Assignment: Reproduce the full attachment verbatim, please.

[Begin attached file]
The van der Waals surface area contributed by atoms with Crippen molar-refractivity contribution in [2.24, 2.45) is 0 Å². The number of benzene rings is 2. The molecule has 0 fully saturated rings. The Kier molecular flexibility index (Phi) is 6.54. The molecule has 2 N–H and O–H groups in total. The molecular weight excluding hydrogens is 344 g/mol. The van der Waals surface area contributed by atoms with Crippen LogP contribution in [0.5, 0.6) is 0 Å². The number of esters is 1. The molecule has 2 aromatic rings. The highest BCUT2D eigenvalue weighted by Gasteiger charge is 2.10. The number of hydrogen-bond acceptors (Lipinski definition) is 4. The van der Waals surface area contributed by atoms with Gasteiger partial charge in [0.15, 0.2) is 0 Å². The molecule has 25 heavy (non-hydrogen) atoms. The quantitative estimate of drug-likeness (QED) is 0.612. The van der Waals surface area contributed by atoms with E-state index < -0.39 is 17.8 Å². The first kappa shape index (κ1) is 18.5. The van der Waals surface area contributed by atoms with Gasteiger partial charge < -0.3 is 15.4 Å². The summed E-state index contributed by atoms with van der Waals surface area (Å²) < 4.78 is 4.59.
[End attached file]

The van der Waals surface area contributed by atoms with Crippen molar-refractivity contribution in [2.24, 2.45) is 0 Å². The number of benzene rings is 2. The molecule has 0 fully saturated rings. The Kier molecular flexibility index (Phi) is 6.54. The molecule has 2 N–H and O–H groups in total. The molecular weight excluding hydrogens is 344 g/mol. The van der Waals surface area contributed by atoms with Crippen LogP contribution in [0.5, 0.6) is 0 Å². The number of esters is 1. The molecule has 2 aromatic rings. The highest BCUT2D eigenvalue weighted by Gasteiger charge is 2.10. The number of hydrogen-bond acceptors (Lipinski definition) is 4. The van der Waals surface area contributed by atoms with Gasteiger partial charge in [0.15, 0.2) is 0 Å². The molecule has 25 heavy (non-hydrogen) atoms. The quantitative estimate of drug-likeness (QED) is 0.612. The van der Waals surface area contributed by atoms with E-state index < -0.39 is 17.8 Å². The first kappa shape index (κ1) is 18.5. The van der Waals surface area contributed by atoms with Gasteiger partial charge < -0.3 is 15.4 Å². The summed E-state index contributed by atoms with van der Waals surface area (Å²) < 4.78 is 4.59.